That’s not to say it was a totally pure bout. The old ref getting knocked out to bring in weapons trick allowed a trashcan followed by a dive from the top rope. But still, a great start and some fears allayed.

Next up was the match more knowledgeable fans were most looking forward to: Chris Jericho vs Kevin Owens for the United States Title. It was also one where the expected outcome didn’t matter. We all know Jericho will soon return to the rock world with Fozzy. What we knew was these two had a great story and compelling chemistry.

Jericho Owens WM33

They didn’t let us down. The match swung, the story told well. The impact of the end (it was a powerbomb, can you guess where?) a fitting WrestleMania moment.

Skipping over the Raw Women’s Championship – because a five-hour show doesn’t need a six-hour review, and WWE “Creative” can’t use this talent correctly – we’ll come to the Ladder Match for Raw’s Tag Titles instead.

The takeaway is the returning Hardy Boyz. They have been touring independents after release from TNA (or Impact Wrestling, or Wasted Opportunity to be a Viable WWE Challenger Wrestling that made No Impact) and claiming numerous titles. They held seven simultaneously at one point.

Hardyz WM33

Now they have the big one. WWE’s. The stunts were provided in classic fashion but this is a new team. The fans acknowledged the Broken Matt Hardy and chanted “Delete.” WWE need to follow suit. Matt Hardy had complete creative control in TNA, this is his creation. WWE should throw the lawyers behind bringing it to Raw every week.

Next is the conclusion of a greatly told story with Cena and Miz facing off, women alongside. And oops, the story telling was better than the conclusion. For some reason, Cena sold to Miz all match. It was a suspension of disbelief. “Big Game John” was ground to the mat and desperately needed a hot tag.

Now don’t get me wrong: I’m The Miz’s biggest fan. I totally am. But it would have been more believable had he fought back from some sort of beating, earnt respect, and managed to look like a threat to Cena. Instead it brought back memories of Shawn Michaels and Hogan at SummerSlam.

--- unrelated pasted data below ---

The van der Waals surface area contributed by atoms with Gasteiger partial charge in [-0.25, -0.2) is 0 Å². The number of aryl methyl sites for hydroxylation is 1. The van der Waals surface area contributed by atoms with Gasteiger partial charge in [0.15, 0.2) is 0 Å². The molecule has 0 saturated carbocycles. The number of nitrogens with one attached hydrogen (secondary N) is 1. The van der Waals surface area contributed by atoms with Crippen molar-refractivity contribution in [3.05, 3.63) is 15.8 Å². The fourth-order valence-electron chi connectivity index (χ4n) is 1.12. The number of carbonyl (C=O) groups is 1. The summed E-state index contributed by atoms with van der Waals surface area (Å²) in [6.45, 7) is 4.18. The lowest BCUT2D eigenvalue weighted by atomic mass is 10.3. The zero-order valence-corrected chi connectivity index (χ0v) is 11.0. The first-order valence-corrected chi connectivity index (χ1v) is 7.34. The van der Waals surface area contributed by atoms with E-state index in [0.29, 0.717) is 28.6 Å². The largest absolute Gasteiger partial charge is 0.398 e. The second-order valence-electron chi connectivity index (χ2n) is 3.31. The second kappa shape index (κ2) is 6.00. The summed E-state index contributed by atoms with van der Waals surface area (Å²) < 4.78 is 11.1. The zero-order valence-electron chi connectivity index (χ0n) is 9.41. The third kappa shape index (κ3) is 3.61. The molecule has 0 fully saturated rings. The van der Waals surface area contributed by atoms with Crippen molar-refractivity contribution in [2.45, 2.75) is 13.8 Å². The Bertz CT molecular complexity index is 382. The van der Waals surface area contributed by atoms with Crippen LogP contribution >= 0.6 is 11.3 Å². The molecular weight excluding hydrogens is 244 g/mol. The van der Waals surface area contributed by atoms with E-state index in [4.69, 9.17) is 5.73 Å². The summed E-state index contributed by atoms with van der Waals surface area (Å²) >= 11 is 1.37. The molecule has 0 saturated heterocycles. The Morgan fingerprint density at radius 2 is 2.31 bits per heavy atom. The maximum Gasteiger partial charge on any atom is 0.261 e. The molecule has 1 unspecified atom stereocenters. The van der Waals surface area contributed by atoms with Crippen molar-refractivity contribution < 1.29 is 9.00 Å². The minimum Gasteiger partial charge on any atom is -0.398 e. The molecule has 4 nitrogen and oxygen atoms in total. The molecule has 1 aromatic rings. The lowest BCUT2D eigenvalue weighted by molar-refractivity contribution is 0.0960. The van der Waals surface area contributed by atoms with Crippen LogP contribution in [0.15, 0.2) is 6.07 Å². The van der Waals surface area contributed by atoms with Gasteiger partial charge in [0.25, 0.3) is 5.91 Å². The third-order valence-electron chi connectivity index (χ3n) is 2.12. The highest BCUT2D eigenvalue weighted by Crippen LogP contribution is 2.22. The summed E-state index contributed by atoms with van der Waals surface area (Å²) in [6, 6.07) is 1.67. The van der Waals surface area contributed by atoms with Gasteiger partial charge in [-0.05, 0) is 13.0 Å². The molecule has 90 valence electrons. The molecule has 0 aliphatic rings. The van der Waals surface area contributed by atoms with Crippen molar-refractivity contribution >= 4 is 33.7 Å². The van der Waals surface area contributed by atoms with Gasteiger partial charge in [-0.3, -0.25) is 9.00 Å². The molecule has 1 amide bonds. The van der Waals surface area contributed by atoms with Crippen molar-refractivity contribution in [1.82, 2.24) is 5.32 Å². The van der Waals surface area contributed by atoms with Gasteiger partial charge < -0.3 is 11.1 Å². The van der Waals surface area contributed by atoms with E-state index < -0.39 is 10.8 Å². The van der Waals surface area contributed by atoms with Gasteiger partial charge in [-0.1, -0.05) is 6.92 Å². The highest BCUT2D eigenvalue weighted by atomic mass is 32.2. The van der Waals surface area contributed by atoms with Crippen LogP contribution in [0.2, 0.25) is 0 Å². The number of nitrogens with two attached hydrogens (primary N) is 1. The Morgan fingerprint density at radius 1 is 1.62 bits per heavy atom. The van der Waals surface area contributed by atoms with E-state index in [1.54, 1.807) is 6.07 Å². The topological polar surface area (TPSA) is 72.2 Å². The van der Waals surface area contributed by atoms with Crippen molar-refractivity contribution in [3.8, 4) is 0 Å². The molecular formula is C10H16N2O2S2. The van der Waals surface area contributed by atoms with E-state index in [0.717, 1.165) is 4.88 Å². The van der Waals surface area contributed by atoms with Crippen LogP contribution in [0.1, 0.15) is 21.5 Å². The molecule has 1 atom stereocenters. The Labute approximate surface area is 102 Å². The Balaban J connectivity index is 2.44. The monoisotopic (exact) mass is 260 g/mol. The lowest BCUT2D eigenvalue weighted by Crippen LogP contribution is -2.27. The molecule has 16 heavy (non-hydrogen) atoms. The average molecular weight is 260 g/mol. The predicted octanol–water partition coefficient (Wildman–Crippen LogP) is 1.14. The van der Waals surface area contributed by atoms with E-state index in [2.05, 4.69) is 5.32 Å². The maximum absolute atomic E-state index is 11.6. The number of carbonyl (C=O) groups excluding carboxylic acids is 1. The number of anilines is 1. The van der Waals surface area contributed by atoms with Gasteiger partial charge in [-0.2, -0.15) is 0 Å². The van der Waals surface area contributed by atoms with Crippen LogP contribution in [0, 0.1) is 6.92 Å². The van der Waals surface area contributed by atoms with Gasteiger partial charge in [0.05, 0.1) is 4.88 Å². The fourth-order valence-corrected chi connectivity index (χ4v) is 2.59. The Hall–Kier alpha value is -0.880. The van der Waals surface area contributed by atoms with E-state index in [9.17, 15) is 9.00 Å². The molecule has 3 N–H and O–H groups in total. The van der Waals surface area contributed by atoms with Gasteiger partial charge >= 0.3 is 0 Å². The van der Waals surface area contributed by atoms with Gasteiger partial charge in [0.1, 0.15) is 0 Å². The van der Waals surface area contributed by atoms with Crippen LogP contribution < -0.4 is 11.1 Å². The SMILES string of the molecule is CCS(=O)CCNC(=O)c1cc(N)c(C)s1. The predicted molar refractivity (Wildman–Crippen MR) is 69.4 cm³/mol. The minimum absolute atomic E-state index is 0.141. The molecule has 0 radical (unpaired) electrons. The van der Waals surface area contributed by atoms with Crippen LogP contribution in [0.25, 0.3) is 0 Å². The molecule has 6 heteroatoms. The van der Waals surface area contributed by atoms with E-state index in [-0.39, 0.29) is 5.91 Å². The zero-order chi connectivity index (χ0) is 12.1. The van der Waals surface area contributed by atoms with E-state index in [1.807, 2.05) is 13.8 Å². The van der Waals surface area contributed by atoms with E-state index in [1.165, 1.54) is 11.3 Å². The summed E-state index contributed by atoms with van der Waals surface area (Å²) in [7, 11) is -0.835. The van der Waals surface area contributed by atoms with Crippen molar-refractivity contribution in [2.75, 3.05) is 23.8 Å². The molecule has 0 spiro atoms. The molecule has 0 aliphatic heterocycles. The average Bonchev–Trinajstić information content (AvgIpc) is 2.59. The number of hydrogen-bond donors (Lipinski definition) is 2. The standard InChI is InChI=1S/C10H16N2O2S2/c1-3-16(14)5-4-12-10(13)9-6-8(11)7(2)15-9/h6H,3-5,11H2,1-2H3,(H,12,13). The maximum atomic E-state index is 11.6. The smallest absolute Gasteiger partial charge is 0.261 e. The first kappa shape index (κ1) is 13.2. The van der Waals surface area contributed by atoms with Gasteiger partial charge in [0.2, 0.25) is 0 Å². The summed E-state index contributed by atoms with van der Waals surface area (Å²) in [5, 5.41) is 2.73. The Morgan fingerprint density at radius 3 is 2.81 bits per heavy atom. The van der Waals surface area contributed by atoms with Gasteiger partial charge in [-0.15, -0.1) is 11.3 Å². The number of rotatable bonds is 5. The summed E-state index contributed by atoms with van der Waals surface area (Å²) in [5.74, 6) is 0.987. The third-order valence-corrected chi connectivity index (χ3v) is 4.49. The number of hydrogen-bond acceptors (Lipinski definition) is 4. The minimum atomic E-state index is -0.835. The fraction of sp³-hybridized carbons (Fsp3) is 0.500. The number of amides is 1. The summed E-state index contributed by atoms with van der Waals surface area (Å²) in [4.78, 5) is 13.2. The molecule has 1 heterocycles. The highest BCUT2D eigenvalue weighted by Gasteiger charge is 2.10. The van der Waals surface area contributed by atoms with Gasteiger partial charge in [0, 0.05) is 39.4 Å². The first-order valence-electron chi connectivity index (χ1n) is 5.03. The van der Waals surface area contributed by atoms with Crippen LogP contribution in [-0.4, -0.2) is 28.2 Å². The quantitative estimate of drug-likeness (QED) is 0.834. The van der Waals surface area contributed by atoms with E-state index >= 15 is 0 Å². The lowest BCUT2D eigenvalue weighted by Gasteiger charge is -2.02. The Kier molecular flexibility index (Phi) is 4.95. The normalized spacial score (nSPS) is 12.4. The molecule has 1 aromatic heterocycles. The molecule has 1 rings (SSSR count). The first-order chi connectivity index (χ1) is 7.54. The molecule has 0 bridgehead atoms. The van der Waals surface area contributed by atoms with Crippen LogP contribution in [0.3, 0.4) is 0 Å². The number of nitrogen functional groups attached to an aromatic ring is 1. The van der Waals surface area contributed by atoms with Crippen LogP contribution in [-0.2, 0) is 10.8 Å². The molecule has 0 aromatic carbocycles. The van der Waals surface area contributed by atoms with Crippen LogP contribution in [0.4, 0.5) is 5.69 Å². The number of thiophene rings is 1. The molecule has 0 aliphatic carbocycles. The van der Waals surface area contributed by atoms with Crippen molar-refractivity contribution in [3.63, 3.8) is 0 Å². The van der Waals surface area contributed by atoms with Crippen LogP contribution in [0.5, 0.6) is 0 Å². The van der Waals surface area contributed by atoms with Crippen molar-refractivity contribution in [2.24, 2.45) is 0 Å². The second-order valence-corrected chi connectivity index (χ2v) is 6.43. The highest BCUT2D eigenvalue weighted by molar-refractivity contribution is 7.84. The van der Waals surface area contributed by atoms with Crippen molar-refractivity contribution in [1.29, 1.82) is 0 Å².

The Miz WM33

Oh yeah, and Cena won and he proposed in his cringe life to his cringe future wife Fearless (very whiny for someone with no fear?) Nikki Bella.

I’m not Cena’s biggest fan.

Seth Rollins and Triple H was a little like the Y2J/KO bout. Characters that you can be invested in, a conclusion that didn’t need a swerve. It was simple and delivered as expected. Perhaps a little too simple. Maybe Trips shouldn’t be here next year to put over more upcoming talent and should just let the New Era play alone.

The WWE Championship followed. Yep, the “Most Prestigious title in Sports Entertainment” was nowhere near the night’s climax. And thank the maker for that. The betrayal on Wyatt should have come here, not a month prior. Failing that, Luke Harper needed to appear in a shock heel turn to help Bray.

Failing that we needed anything that meant Randy Orton didn’t deliver an RKO from Outta Nowhere to win. He did. And with it the Wyatt experience has been killed once and for all. What a shame. An unforgivable waste from WWE “Creative.”

Another bout, another expected result. Brock Lesnar and Goldberg. To be fair, it wasn’t the squash match we’d feared. It did run like a highlights package for big impacts but it worked. Lesnar had to dig deep, Goldberg still looks strong. The Beast Incarnate is a Universal Champion with an even bigger chip on his shoulder.

Lesnar_Goldberg WM33

SmackDown Women’s Championship Six-Pack Challenge returned the Women’s Revolution to the Dark Ages (should we call them “Divas” again?). It was quick, lazy, and Naomi got the soulless WrestleMania moment in her home state.

The finale was Undertaker vs Roman Reigns. The placement on the card revealed the result. ‘Taker goes last because this would be his last match ever. Which meant he was passing the torch. WWE will not reconsider the relentless Reigns push.

Undertaker WM33

There’s only one man worthy enough to call the match: Jim Ross. He’s been through personal tragedy lately, and the entire world of wrestling, fans and performers alike, are united in sending him their love and best wishes.

JR called it with the expertise and delivery that appears to come so natural and has been so sorely missed on WWE programming. And it happened to be a decent bout. There was a very noticeable spot where Reigns couldn’t get Undertaker up into position for, what I’m guessing, was a Tombstone Piledriver. This is probably the final piece of evidence that Undertaker’s wrestling days should be over.

My gut instinct says he was originally heading for a bout with Cena. It’s why he first reappeared on SmackDown LIVE. But his body must has served its final notice. So ‘Taker being an old-school man (maybe the last) followed the tradition of leaving the ring on his back, passing the torch to the next generation.

At the end, he disrobed his Undertaker gimmick, both garments and aura. It was as if the kayfabe spirit finally left the old gunslinger. He became a normal man before our eyes.

A man will can all respect and will miss forever.

Undetaker Last Stand

(6/10, overall event rating.)